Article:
The Augustan Age spans the first half of the eighteenth century, and among other things, it was characterized by its scathing satire. Satire is a literary device that criticizes, ridicules, and exposes stupidity and corruption in people, events, organizations, governments, and just about anything else. Satirists use humor, exaggeration, and irony to serve their purpose.
Satire was especially prevalent in the Augustan Age due to the era's political conflicts (Whigs versus Tories, for instance), religious conflicts (Catholics versus Protestants), literary conflicts, and social corruption. No one was safe from the satirists' mighty pens, and many satirists were extremely creative and literary in their ridicule, too.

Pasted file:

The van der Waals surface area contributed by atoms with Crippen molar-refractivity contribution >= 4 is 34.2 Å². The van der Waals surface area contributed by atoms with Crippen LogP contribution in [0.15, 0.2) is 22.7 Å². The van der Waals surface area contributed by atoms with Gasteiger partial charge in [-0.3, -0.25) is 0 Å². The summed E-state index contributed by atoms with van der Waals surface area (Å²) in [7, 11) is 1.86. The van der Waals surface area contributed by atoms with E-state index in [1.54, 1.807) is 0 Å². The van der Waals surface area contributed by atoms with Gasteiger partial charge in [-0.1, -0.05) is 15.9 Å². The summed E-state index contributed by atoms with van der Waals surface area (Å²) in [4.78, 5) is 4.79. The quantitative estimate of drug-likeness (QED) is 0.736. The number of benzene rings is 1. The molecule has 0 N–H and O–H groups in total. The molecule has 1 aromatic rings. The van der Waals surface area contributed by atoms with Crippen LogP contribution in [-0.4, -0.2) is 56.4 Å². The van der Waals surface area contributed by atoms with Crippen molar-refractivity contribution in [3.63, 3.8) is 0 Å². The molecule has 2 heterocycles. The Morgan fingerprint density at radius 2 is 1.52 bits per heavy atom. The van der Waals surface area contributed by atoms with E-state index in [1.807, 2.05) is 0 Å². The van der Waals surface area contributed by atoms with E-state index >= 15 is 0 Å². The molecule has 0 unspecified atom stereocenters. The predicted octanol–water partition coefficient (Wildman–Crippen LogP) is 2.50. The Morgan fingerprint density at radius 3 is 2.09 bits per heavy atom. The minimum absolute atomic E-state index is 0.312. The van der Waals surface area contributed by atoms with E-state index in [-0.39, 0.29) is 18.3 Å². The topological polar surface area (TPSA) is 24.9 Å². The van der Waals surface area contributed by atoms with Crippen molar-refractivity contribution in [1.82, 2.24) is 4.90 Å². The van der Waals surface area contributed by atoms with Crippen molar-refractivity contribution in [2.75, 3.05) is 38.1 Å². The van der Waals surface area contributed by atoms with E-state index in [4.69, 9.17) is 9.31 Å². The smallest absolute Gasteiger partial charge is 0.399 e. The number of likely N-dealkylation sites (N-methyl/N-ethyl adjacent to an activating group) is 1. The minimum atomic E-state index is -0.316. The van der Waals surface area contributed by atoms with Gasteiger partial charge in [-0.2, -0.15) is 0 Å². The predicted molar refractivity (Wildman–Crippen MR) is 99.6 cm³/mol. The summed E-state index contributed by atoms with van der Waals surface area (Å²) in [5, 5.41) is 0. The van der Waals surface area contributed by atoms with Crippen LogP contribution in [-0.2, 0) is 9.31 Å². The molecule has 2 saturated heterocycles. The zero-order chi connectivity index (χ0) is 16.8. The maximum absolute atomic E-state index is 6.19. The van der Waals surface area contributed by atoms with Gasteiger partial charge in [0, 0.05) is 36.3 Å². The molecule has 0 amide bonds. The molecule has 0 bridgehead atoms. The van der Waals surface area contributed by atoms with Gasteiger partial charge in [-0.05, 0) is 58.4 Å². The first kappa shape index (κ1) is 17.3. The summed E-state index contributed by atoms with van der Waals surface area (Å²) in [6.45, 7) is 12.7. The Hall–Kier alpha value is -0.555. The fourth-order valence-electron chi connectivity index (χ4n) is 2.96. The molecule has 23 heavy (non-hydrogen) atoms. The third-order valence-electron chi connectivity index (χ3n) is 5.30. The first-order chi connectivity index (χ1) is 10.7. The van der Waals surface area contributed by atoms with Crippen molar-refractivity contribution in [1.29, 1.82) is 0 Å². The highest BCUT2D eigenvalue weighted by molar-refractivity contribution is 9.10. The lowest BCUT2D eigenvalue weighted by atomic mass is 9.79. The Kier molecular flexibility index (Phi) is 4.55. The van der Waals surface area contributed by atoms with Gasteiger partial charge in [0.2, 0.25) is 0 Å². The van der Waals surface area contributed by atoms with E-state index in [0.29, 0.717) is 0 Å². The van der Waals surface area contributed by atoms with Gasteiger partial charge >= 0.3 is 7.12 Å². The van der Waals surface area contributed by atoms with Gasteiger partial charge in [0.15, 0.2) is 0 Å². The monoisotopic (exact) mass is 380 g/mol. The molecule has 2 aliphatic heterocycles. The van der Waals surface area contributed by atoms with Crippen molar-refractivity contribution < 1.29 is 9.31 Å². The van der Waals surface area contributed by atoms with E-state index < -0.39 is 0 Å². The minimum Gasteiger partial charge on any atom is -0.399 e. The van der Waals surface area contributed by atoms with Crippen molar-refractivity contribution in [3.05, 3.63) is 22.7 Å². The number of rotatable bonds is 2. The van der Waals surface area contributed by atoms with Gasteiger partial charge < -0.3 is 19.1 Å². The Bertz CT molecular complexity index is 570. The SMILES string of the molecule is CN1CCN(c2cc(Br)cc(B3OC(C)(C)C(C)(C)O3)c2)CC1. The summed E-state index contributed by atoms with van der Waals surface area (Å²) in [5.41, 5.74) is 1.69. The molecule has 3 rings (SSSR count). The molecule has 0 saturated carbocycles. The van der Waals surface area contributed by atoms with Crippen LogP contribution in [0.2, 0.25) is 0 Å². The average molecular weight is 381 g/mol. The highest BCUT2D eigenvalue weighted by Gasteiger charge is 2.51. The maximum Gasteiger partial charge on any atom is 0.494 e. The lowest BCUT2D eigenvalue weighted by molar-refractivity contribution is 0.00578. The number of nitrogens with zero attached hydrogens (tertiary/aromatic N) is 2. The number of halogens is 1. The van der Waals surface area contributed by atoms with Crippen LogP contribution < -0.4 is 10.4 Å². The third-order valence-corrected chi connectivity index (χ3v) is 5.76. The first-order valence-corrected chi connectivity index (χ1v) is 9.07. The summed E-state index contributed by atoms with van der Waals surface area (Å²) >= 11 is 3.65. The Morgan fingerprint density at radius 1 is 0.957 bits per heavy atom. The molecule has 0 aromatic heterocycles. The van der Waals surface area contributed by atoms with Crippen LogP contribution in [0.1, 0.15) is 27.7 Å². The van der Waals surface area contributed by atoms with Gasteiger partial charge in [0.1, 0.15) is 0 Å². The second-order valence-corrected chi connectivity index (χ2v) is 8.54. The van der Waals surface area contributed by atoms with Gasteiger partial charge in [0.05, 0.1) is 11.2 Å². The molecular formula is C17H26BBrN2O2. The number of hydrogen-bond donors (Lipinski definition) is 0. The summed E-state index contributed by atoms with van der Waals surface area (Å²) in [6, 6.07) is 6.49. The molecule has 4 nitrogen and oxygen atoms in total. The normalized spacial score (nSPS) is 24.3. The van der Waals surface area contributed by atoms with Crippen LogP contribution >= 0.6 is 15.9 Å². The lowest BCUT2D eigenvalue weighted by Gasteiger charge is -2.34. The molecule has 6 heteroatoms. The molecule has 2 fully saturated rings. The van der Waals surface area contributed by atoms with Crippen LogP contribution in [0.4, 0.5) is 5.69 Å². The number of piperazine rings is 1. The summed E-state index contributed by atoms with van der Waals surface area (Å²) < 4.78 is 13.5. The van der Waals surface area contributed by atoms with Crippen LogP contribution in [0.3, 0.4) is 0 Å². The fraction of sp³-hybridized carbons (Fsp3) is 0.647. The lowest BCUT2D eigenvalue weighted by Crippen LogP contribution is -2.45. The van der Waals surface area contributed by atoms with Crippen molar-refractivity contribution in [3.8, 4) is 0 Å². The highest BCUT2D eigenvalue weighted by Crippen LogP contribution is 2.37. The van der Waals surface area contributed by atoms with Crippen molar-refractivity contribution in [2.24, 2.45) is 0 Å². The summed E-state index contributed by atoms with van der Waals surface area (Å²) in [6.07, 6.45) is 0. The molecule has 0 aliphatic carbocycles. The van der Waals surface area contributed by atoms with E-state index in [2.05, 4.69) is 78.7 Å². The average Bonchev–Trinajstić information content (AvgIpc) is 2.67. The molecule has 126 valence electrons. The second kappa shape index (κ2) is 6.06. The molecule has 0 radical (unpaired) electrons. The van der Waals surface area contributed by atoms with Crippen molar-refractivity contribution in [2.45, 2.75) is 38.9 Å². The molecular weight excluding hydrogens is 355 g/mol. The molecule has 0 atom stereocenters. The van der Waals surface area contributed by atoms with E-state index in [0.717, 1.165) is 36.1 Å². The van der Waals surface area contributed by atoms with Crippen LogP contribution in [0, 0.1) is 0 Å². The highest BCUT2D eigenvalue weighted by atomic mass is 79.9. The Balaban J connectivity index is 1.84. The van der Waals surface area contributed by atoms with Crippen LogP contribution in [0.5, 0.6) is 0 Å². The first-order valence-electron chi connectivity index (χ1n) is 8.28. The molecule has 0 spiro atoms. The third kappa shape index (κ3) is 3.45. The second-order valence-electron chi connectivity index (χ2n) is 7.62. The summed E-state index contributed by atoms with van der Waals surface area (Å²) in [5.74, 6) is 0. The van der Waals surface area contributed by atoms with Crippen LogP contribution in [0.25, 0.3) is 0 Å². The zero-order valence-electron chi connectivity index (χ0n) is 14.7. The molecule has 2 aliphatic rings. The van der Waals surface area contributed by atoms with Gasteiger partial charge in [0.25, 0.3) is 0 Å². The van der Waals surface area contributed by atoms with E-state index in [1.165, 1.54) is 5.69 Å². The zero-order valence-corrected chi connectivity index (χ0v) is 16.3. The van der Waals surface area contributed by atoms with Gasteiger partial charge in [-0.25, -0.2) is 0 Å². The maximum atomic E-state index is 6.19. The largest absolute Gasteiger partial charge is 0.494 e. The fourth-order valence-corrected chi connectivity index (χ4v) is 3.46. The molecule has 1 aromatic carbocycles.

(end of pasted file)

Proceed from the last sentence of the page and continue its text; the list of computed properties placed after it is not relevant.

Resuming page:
Alexander Pope and John Dryden stand at the forefront of Augustan satire. Pope's mock epic The Rape of the Lock, for instance, hilariously critiques the silliness and shallowness of upper-class society and its pursuits. The poet includes everything from an epic battle at a card table to the horrors of the cutting of a woman's lock of hair to the nearly religious ritual of a lady's beauty routine. Pope also produced satire at its finest in The Dunciad, in which he ridicules the declining quality of literary and artistic activities, claiming that they have been handed over to a confederacy of dunces who are more interested in money than in literature and art.
John Dryden, too, spares no one when he attacks with his pen. He is especially brutal in his political satire, as in the long poem Absalom and Achitophel, which uses a Biblical background to critique the political situation of Dryden's day. The poet also reaches the heights of satire in Mac Flecknoe, another long poem, which attacks Dryden's fellow poet Thomas Shadwell.